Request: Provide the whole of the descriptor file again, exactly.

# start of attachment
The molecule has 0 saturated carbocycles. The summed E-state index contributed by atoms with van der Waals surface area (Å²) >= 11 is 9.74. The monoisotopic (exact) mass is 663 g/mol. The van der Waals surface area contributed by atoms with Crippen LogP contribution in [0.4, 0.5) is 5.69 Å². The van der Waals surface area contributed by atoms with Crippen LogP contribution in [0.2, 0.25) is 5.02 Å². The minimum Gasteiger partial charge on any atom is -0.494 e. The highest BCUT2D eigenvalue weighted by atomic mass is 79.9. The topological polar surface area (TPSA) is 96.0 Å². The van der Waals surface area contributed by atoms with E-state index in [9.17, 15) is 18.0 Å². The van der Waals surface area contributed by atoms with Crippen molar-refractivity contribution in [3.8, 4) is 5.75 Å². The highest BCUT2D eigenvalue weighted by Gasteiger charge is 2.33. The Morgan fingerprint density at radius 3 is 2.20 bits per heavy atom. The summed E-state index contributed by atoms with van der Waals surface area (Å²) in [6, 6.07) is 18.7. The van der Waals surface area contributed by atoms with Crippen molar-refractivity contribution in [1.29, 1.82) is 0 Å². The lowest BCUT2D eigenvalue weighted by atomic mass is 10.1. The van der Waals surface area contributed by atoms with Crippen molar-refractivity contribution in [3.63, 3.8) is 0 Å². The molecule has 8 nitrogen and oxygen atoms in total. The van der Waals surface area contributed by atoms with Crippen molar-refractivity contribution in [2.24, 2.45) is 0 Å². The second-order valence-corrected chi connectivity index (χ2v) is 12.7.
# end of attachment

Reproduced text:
The molecule has 0 saturated carbocycles. The summed E-state index contributed by atoms with van der Waals surface area (Å²) >= 11 is 9.74. The monoisotopic (exact) mass is 663 g/mol. The van der Waals surface area contributed by atoms with Crippen LogP contribution in [0.4, 0.5) is 5.69 Å². The van der Waals surface area contributed by atoms with Crippen LogP contribution in [0.2, 0.25) is 5.02 Å². The minimum Gasteiger partial charge on any atom is -0.494 e. The highest BCUT2D eigenvalue weighted by atomic mass is 79.9. The topological polar surface area (TPSA) is 96.0 Å². The van der Waals surface area contributed by atoms with E-state index in [9.17, 15) is 18.0 Å². The van der Waals surface area contributed by atoms with Crippen molar-refractivity contribution in [3.8, 4) is 5.75 Å². The highest BCUT2D eigenvalue weighted by Gasteiger charge is 2.33. The Morgan fingerprint density at radius 3 is 2.20 bits per heavy atom. The summed E-state index contributed by atoms with van der Waals surface area (Å²) in [6, 6.07) is 18.7. The van der Waals surface area contributed by atoms with Crippen molar-refractivity contribution in [1.29, 1.82) is 0 Å². The lowest BCUT2D eigenvalue weighted by atomic mass is 10.1. The van der Waals surface area contributed by atoms with Crippen molar-refractivity contribution in [3.63, 3.8) is 0 Å². The molecule has 8 nitrogen and oxygen atoms in total. The van der Waals surface area contributed by atoms with Crippen molar-refractivity contribution in [2.24, 2.45) is 0 Å². The second-order valence-corrected chi connectivity index (χ2v) is 12.7.